ctx.push('my_stream', foo:1, bar:2)
ctx.push('my_stream', foo:3, bar:4)

# running queries can be removed using the ID provided by previous calls to addQuery

Currently Working Things

  • SELECT * FROM data - selects
  • SELECT a, b FROM data - select fields
  • SELECT a AS b FROM data - select aliases
  • SELECT a.b.c AS d FROM data - select nested properties
  • SELECT * FROM data WHERE a = 1 AND b > 5 - where conditions
  • SELECT * FROM data LIMIT 5 - limits
  • SELECT DISTINCT a FROM data - row level distinct
  • SELECT SUM(a) FROM data - aggregate functions
  • SELECT a, SUM(b) FROM data GROUP BY a - grouped aggregates
  • SELECT MAX(a) FROM - length windows (last 10 events)
  • SELECT a, b, MIN(c) FROM GROUP BY a, b - time windows (last 60 seconds)
  • SELECT a, SUM(b) AS s FROM GROUP BY a HAVING s > 2 - having conditions
  • SELECT a, SUM(b) AS s FROM data GROUP BY a HAVING s > 2 - unbounded having
  • SELECT FROM (SELECT foo FROM data) d - aliased sub-selects
  • SELECT * FROM a JOIN b ON = - inner joins
  • SELECT * FROM a UNION ALL SELECT * FROM b - union's (currently only union all)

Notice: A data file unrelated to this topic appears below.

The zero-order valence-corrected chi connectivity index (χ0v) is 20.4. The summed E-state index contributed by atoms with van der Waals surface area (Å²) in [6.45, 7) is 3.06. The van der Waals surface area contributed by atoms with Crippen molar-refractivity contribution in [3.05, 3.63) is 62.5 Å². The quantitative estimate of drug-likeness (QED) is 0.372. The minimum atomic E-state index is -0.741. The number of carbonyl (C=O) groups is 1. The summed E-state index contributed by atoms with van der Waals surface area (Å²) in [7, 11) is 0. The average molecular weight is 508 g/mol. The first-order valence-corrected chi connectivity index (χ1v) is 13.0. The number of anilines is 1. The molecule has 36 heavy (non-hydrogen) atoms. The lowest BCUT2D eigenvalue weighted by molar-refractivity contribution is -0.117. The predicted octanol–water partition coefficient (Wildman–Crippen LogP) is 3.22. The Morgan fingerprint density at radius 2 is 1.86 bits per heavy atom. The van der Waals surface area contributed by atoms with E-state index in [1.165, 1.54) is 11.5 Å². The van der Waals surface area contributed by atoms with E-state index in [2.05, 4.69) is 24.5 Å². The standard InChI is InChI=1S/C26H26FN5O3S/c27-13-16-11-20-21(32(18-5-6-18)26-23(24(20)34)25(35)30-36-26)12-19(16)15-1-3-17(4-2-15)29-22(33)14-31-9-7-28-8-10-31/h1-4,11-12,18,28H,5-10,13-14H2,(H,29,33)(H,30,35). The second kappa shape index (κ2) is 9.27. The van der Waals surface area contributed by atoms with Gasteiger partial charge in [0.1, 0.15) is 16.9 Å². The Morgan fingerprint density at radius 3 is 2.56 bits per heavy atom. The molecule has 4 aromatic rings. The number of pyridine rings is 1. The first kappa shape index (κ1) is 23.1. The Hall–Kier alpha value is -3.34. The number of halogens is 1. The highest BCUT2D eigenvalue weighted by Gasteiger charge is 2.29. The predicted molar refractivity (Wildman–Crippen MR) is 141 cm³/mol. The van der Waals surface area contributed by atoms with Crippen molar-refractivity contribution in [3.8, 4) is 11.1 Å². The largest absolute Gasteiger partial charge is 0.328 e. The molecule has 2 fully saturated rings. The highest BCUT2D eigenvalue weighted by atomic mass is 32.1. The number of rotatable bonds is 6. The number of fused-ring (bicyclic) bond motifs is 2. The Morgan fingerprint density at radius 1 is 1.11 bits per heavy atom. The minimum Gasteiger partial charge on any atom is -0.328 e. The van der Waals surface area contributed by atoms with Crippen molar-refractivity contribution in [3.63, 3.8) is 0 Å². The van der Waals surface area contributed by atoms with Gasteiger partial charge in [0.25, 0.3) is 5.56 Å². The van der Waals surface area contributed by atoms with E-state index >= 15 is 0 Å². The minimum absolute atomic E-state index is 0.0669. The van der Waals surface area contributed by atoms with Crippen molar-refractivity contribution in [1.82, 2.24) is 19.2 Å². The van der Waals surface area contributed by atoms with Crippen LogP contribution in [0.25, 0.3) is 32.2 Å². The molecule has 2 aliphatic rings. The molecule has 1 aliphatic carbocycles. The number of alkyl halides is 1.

Supported Functions

Aggregates: AVG, COUNT, SUM, MIN, MAX


Date/Time: DATE(d, fmt), STRFTIME(d, fmt), YEAR(d), MONTH(d), DAY(d), HOUR(d), MINUTE(d), SECOND(d) - where d is date/string/number


All objects inserted get decorated with some metadata. This gets stored in a key called '_' and currently looks something like the following.

{ ts: new Date(), src: 'mystream', uuid: '8188540d-418c-49f2-a231-d4dc86490f18' }

User Defined Functions (UDFs)

For security reasons River queries cannot execute arbitrary JavaScript however it is possible to extend functionality by writing UDFs. These can be useful for performing custom data parsing or more complex logic. Below is an example of a simple UDF...

ctx = river.createContext()
ctx.addFunction('SQUARE', (v) -> v * v )
ctx.addQuery('SELECT SQUARE(2) FROM data')


  • Time batching - table.batch:time(secs) so that queries can be run over batches of time rather than sliding windows.
  • Errors - Query syntax errors are caught by the Grammer but logical errors aren't currently handled.